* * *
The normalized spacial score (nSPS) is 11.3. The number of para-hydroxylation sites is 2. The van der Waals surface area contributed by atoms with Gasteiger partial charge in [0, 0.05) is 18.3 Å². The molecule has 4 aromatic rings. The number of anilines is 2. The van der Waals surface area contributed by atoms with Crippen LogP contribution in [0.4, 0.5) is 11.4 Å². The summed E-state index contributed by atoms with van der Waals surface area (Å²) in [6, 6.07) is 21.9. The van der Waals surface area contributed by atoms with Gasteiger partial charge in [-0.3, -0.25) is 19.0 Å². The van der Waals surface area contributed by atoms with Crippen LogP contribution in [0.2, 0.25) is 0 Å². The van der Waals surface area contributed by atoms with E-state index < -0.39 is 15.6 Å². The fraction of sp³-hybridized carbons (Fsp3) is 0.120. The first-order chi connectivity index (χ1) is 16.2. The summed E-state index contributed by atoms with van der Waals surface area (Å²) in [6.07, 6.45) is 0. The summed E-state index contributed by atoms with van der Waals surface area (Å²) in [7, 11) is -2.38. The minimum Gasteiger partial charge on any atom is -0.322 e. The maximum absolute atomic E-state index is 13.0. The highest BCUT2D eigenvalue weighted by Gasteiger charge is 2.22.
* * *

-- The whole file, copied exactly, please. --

The normalized spacial score (nSPS) is 11.3. The number of para-hydroxylation sites is 2. The van der Waals surface area contributed by atoms with Gasteiger partial charge in [0, 0.05) is 18.3 Å². The molecule has 4 aromatic rings. The number of anilines is 2. The van der Waals surface area contributed by atoms with Crippen LogP contribution in [0.4, 0.5) is 11.4 Å². The summed E-state index contributed by atoms with van der Waals surface area (Å²) in [6, 6.07) is 21.9. The van der Waals surface area contributed by atoms with Gasteiger partial charge in [-0.3, -0.25) is 19.0 Å². The van der Waals surface area contributed by atoms with Crippen LogP contribution in [0.2, 0.25) is 0 Å². The van der Waals surface area contributed by atoms with E-state index < -0.39 is 15.6 Å². The fraction of sp³-hybridized carbons (Fsp3) is 0.120. The first-order chi connectivity index (χ1) is 16.2. The summed E-state index contributed by atoms with van der Waals surface area (Å²) in [6.07, 6.45) is 0. The summed E-state index contributed by atoms with van der Waals surface area (Å²) in [7, 11) is -2.38. The minimum Gasteiger partial charge on any atom is -0.322 e. The maximum absolute atomic E-state index is 13.0. The highest BCUT2D eigenvalue weighted by Gasteiger charge is 2.22.